More Wisdom from a Dead Guy: Richard Niebuhr on "Osteenism"
Whenever I see a book referred to repeatedly by other authors I’m reading, I’m usually intrigued to read it for myself. This had yielded mixed results: the book Idols for Destruction, by Herbert Schlossberg, is one such book; after seeing it referenced in so many things I was reading a few years back, I read it for myself, and it has become one of my favorite books of all-time. Conversely, I was reading a lot of folks who quoted Lesslie Newbigin’s The Gospel in a Pluralist Society, and I didn’t even finish it; it just didn’t resonate with me, at least what I read, nearly as well. But yet, I soldiered on, which led me to Richard Niebuhr’s Christ and Culture, a “Christian classic”, I suppose. I haven’t finished it yet, but I’m nearly done, and it certainly is a masterful tome. Niebuhr is a theological scholar, of a class not generally given to great mirth, but one particular portion, which I reproduce below, both had me howling and at the same time thinking of “Osteenism”, which, if you need more definition, you haven’t been reading my blog very long. Without further ado, I give you Richard Niebuhr, speaking of how professing Christians (and this was 1951, mind you) had devolved a popular vein of “Christian faith” into:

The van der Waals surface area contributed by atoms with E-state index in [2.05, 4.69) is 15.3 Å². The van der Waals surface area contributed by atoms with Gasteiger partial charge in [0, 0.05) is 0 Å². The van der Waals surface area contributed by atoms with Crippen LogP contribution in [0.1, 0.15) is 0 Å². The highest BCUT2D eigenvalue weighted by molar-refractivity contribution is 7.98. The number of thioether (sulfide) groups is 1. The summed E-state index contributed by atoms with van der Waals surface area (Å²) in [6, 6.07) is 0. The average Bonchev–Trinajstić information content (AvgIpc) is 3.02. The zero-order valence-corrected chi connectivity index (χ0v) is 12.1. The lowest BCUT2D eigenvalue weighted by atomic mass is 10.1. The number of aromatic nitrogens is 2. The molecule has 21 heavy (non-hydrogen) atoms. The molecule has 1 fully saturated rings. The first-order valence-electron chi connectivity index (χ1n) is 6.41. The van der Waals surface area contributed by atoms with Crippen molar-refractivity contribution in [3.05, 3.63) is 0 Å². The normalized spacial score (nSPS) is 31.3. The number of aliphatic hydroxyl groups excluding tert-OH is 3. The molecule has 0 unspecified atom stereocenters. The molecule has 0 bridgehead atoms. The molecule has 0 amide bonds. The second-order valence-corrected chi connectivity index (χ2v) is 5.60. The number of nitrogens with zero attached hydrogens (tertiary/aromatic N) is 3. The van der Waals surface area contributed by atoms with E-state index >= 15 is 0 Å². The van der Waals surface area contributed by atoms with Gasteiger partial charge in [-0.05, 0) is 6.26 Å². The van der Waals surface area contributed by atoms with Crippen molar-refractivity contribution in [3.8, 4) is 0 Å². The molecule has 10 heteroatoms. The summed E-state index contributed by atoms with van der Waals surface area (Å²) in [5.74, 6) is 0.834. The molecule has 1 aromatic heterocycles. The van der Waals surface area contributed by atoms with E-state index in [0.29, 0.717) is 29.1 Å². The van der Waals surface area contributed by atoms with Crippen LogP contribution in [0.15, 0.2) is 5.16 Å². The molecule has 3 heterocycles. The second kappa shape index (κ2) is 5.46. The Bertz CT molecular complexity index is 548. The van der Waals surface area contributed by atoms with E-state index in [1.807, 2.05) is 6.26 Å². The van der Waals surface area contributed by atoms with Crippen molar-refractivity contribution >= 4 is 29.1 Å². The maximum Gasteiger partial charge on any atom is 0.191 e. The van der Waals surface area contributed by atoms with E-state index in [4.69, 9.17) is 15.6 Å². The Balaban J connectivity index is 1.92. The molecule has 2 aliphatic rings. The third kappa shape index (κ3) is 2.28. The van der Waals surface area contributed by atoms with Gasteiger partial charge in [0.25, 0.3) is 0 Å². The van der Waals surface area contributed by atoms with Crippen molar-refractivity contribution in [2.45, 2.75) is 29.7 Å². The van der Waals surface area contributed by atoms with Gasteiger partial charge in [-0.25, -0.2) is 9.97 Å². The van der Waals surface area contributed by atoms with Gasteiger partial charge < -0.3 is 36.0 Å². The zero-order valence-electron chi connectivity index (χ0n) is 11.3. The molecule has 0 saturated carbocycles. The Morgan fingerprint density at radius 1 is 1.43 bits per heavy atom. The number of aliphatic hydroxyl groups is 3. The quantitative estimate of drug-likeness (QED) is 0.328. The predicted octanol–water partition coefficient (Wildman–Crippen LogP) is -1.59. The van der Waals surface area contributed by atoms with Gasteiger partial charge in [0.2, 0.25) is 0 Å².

“…banal, Pelagian theurgisms in which me were concerned with the symptoms of sin, not its roots, and thought it possible to channel the grace and power of God into the canals they engineered…(leading to) the psychological mechanics of a shabby revivalism, with its mass production of renovated souls, and the sociological science of that part of the social gospel which expected to change prodigal mankind by improving the quality of the husks served in the pigsty.”
Or, by writing books like Your Best Life Now, one supposes…